Par 3: “That is why I cannot be silent about such great blessings and such a gift that the Lord so kindly bestowed in the land of my captivity.”
    P34: “I’ll never stop giving thanks to my God, who kept me faithful in the time of my temptation.”
    P46: “The Lord was merciful to me a thousand thousand times.”
    P62: “You can judge and believe in all truth that it was a gift of God. This is my confession before I die.”


The second side of hope

  • The first side of hope comes through strongly in the Confessio. There is another side which may seem contradictory: the grief and anger he expresses so clearly in his letter to the soldiers of Coroticus. They took newly baptised Christians prisoner, killed some, and sold others into slavery. His anger is understandable.
    Letter to the soldiers of Coroticus Par. 4:
    I don’t know which is the cause of the greatest grief for me: whether those who were slain, or those who were captured, or those whom the devil so deeply ensnared.”

    I think of this in the light of a saying (attributed to St Augustine, who lived about a century before Patrick, and from whose Confessions Patrick quotes): “Hope has two beautiful daughters. Their names are Anger and Courage: Anger at what we see to be wrong in the world, and Courage to take action that it does not remain so.”
    Patrick’s anger flows from his love and concern for those who suffered such great injustice, and for those who were responsible.

  • This finds a strong echo in the epitaph which Dean Jonathan Swift wrote for himself, and which you can see in Latin on the wall of this cathedral:
    Here is laid the Body of Jonathan Swift, Doctor of Sacred Theology,
    Dean of this Cathedral Church, where savage Indignation can no longer
    lacerate the Heart.
    Go forth, traveller, and imitate, if you can, this strong Champion of Liberty.

    Swift, in his own gifted way, was driven by that “savage indignation” at the injustices and the failures to live as Christians which he saw in his own time.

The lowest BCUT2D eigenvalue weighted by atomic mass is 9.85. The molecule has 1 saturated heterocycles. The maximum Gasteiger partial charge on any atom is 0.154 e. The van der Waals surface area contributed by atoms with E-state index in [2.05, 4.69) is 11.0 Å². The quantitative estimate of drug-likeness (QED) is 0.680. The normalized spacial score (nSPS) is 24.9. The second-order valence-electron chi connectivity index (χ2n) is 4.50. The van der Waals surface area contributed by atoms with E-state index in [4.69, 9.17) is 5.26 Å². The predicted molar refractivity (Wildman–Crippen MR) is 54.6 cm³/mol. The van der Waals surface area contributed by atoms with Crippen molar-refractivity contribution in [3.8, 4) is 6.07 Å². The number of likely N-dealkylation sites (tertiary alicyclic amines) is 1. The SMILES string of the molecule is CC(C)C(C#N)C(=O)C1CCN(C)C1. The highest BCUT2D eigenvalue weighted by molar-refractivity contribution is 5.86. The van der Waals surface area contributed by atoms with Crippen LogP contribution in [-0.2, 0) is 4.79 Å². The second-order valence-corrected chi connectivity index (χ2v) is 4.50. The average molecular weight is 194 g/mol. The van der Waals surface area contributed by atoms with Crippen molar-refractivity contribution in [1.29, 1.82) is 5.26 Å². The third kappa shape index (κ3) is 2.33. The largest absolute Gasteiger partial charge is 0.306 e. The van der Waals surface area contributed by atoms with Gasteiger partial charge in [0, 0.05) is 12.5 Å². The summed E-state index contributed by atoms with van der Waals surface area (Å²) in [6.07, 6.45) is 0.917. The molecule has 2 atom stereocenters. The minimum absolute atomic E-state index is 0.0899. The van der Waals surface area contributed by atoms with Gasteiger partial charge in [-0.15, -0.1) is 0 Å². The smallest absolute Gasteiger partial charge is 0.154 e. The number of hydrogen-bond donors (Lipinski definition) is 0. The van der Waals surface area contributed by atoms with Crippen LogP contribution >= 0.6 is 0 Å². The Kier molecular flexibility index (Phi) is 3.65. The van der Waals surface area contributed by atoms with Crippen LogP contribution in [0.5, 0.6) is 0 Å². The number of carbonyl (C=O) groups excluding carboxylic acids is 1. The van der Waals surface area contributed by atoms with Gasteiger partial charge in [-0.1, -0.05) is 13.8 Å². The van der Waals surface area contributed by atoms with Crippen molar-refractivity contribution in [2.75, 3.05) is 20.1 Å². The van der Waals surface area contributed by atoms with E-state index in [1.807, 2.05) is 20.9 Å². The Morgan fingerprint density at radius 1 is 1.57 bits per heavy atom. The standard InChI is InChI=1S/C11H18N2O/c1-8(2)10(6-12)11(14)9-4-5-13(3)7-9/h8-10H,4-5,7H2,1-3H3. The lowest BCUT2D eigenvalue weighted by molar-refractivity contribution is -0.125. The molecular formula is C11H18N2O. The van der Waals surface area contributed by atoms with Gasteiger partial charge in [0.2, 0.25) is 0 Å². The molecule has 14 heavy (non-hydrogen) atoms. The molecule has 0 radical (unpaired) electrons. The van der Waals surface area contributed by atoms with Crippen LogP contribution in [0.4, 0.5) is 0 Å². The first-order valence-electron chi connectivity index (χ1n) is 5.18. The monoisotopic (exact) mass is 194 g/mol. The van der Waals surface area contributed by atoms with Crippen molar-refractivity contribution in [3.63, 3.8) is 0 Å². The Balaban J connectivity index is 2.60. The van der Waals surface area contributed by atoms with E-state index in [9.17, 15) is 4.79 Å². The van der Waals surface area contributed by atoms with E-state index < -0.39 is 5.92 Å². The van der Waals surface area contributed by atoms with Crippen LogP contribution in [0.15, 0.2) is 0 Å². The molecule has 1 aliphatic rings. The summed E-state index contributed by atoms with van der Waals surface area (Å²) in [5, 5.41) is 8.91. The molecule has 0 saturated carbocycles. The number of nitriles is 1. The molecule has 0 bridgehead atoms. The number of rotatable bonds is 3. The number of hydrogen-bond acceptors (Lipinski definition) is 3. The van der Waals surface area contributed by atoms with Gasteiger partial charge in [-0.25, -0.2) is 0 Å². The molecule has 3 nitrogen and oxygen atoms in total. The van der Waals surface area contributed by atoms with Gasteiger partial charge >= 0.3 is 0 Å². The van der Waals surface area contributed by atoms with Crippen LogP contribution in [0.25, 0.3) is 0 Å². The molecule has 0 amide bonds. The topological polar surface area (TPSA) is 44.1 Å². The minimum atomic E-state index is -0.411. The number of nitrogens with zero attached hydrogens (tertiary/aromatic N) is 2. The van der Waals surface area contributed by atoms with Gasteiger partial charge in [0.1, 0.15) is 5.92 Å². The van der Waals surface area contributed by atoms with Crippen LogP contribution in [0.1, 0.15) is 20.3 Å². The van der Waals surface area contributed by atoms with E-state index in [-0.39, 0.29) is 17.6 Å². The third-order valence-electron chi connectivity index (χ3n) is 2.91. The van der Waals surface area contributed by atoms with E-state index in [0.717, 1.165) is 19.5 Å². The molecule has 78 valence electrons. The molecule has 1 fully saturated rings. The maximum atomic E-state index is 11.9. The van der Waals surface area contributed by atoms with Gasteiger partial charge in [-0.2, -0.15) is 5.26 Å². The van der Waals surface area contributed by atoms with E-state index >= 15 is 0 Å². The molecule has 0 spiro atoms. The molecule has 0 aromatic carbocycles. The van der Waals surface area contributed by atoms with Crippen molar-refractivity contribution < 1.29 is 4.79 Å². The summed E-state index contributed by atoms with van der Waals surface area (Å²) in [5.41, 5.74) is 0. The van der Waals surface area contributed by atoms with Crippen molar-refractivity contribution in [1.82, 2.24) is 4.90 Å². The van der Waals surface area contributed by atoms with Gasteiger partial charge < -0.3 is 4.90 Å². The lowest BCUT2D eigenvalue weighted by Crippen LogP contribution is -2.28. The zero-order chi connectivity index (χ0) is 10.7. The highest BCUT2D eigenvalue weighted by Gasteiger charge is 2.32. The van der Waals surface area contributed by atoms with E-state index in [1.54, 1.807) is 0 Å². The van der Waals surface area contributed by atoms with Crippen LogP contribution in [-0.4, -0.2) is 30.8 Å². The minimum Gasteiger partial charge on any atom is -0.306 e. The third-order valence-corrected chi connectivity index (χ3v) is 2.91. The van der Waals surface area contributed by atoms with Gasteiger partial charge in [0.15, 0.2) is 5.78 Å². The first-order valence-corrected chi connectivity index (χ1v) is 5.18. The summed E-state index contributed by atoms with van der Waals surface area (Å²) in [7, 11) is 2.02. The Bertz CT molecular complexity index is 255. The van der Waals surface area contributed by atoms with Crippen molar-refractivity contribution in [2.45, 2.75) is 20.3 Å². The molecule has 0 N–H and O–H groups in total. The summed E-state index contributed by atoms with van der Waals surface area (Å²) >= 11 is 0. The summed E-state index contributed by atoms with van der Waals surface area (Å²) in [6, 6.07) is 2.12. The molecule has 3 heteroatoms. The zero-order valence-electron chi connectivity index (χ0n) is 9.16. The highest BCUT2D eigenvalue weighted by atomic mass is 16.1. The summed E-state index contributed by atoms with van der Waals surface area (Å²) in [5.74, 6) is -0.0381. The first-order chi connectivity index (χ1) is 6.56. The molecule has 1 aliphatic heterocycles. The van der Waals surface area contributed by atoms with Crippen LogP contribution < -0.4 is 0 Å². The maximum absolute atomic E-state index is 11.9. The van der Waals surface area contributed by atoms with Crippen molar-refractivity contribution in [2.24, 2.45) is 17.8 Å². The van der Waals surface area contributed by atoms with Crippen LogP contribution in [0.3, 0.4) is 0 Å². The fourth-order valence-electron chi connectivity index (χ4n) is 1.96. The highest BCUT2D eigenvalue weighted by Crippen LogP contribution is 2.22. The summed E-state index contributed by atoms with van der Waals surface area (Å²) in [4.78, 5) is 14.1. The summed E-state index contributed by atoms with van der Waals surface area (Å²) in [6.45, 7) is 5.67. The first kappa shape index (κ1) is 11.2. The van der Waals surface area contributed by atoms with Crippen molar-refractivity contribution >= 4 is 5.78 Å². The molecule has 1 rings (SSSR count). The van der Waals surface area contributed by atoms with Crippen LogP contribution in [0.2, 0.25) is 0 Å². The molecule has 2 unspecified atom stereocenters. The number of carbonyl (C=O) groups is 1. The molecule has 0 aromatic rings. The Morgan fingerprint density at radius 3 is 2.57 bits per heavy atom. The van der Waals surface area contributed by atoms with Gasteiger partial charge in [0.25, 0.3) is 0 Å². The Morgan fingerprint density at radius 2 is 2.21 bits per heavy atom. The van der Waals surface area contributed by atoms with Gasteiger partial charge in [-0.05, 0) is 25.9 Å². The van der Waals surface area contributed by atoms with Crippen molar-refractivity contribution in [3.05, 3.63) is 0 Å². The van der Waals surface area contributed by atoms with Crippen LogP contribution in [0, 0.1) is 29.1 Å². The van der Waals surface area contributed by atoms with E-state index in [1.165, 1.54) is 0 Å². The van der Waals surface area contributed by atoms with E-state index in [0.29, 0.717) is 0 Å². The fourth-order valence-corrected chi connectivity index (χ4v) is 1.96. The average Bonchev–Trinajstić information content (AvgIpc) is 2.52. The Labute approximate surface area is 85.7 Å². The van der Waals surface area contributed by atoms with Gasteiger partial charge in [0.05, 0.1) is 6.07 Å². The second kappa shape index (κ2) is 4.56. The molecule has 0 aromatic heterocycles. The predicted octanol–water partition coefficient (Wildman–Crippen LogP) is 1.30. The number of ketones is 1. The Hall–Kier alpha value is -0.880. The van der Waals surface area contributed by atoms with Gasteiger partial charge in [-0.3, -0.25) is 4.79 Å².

• What would Patrick make of our celebration here today?
    He would, I think, take heart that we are here together – not so much that we remember him, as that we celebrate the great deeds of God in our lives as he did in his.
    What would be find difficult to understand or accept?
    Here perhaps we are on dangerous ground: to name the elephant in the cathedral. He would grieve at our divisions; that for 1100 years after his time, whatever the problems, Christians in Ireland were united. Now for 500 years we have been very much divided, and we have a history of injustice and violence.
    It is good that we have the Dublin Council of Churches. We should grieve, we should be angry that we need the Council.
  • Why am I, why are we, not angry – or angrier – at our divisions?
    Jesus prayed that we be one as he and the Father are one.
    As long as we are divided, we are living in sin. Have we become too comfortable with the divisions?
  • Swedish student Greta Thunberg (16) spoke about climate change at Davos in January. We can apply her words to our situation.

Now is not the time for speaking politely or focusing on what we can or cannot say. Now is the time to speak clearly.
Adults keep saying: We owe it to the young people to give them hope. But I don’t want your hope. I don’t want you to be hopeful.
I want you to panic! I want you to feel the fear I feel every day. And then I want you to act.
I want you to act as you would in a crisis.
I want you to act as if our house is on fire. Because it is.”

I want you to go home unsettled! Not satisfied at our celebration, but feeling Swift’s savage indignation at our disunity. Indignation arsing from Love, and Hope, and Justice.

Go forth, traveller. Imitate Patrick. Imitate Swift.
And never lose heart.